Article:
Dubious dubbing in the Twilight Zone

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Credit: wikipedia.com

If you recognize the above screen cap, you’re either the kind of person I’d like to be friends with, or simply someone who’s about my age. Or maybe both.

The image is a still from “I of Newton”, which aired as part of Episode 12 of the 1985–86 season of The Twilight Zone. This first reboot of the original Rod Serling show ran for only two seasons on CBS (and an additional one in syndication).

It took me five years to understand the brilliance of the script and the clever word play presented in the punchline.

All because of a…


You might have eaten some poor-man’s saffron today

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Credit: wikicommons

Today’s New York Times Spelling Bee letters:


December 9, 1932 — March 2, 2021

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Photo credit: nauticalarch.org

Why

Widely regarded as the founder of nautical archaeology.

He founded the Institute of Nautical Archaeology, a non-profit organization dedicated to underwater archaeological research. It’s main goal is to fund archaeological projects that meet high scientific, ethical, and anthropological standards, and disseminate the knowledge obtained.

Who

George Fletcher Bass was born December 9, 1932 in Columbia, South Carolina. His father was an English Literature professor and scholar of the American Revolutionary War, and his mother was a writer.

In 1940 Bass moved with his family to Annapolis, Maryland, where George became interested in both astronomy and sea exploration. …


A Hopi delicacy I hope to try one day

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Credit: wikicommons

Today’s New York Times Spelling Bee letters:


July 10, 1940–June 24, 2020

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Photo credit: quiltindex.org

Why

The date of Ms. Sekaquaptewa is not a typo. She passed away last year. Although I’ve been writing the daily obits of people who have died recently, I decided to write about Marlene Sekaquaptewa today in connection with today’s Silly Little Dictionary! entry, which is about piki, a traditional bread made by the Hopi.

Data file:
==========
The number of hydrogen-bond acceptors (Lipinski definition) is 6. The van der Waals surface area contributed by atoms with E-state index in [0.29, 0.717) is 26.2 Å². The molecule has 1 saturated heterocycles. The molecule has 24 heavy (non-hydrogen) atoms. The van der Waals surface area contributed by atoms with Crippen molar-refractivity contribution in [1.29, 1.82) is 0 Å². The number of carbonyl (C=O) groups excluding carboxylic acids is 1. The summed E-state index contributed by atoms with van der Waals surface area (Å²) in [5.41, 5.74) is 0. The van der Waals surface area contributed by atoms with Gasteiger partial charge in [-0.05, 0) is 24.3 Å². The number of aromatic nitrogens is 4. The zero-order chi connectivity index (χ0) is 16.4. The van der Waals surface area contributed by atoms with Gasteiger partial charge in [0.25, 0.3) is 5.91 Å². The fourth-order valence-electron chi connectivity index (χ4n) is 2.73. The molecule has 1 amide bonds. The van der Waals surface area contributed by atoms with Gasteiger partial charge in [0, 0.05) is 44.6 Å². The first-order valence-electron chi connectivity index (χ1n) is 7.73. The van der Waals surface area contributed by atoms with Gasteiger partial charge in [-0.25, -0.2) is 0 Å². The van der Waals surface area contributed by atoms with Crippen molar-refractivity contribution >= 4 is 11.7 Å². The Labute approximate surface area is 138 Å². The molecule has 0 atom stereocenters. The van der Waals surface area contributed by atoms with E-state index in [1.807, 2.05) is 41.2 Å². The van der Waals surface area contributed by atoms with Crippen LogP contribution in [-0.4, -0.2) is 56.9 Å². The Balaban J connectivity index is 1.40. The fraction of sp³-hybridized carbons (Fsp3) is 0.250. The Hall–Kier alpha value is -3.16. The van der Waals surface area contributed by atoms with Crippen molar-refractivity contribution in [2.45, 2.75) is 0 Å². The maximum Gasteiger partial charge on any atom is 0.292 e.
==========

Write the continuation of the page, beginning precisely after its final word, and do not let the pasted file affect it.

While I was researching information about piki, I found a YouTube video in which Ms. Sekaquaptewa explains how to make it in the traditional Hopi way. When I then tried to find more information about her, I was deeply saddened she had passed away last year…


Size doesn’t matter… or does it?

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Credit: Luka Šupraha, Uppsala University, Sweden

Today’s New York Times Spelling Bee letters:


March 8, 1932–March 3, 2021

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Credit: wikicommons

Why

I was looking through recent death notices and saw Medea Abrahamyan’s name. I knew nothing about her. After researching her life and work, I decided to write this obit while I listened to her playing the cello. She was a true virtuoso.

Who

Medea Abrahamyan was born on March 8, 1932 in Yerevan, Armenia, to a family of artists. Her father, Vardan Hakobyan, received his musical education at the Yerevan Conservatory, studying with the great Russian composer Alexander Spendiaryan. Later he attended the Leningrad Conservatory, after which he played the double bass for many years in the orchestra of the Kirov…


January 3, 1939 — February 17, 2021

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Credit: wikicommons

Why

Old-school rockabilly guitar player and singer.

Twenty-ninth person inducted into the undervalued Rockabilly Hall Of Fame.

Who

Gene Summers was born David Eugene Summers on January 3, 1939, in Dallas, Texas.

He graduated from Duncanville High School in 1957 and went to the University of Texas at Arlington, known then as Arlington State College. But music was calling Summers’ name. He ended up joining a band called The Rebels, consisting of James McClung (guitar), Gary Moon (drums) and Benny Williams (slap bass). The trio had started at the same Duncanville high school where Gene had studied.

The band’s performance on local…


Fee fi fo fum… I smell the blood of a fiefdom

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Today’s New York Times Spelling Bee letters:

Avi Kotzer

“I have no special talents. I am only passionately curious.” ― Albert Einstein ▹ My logophile column: https://medium.com/silly-little-dictionary

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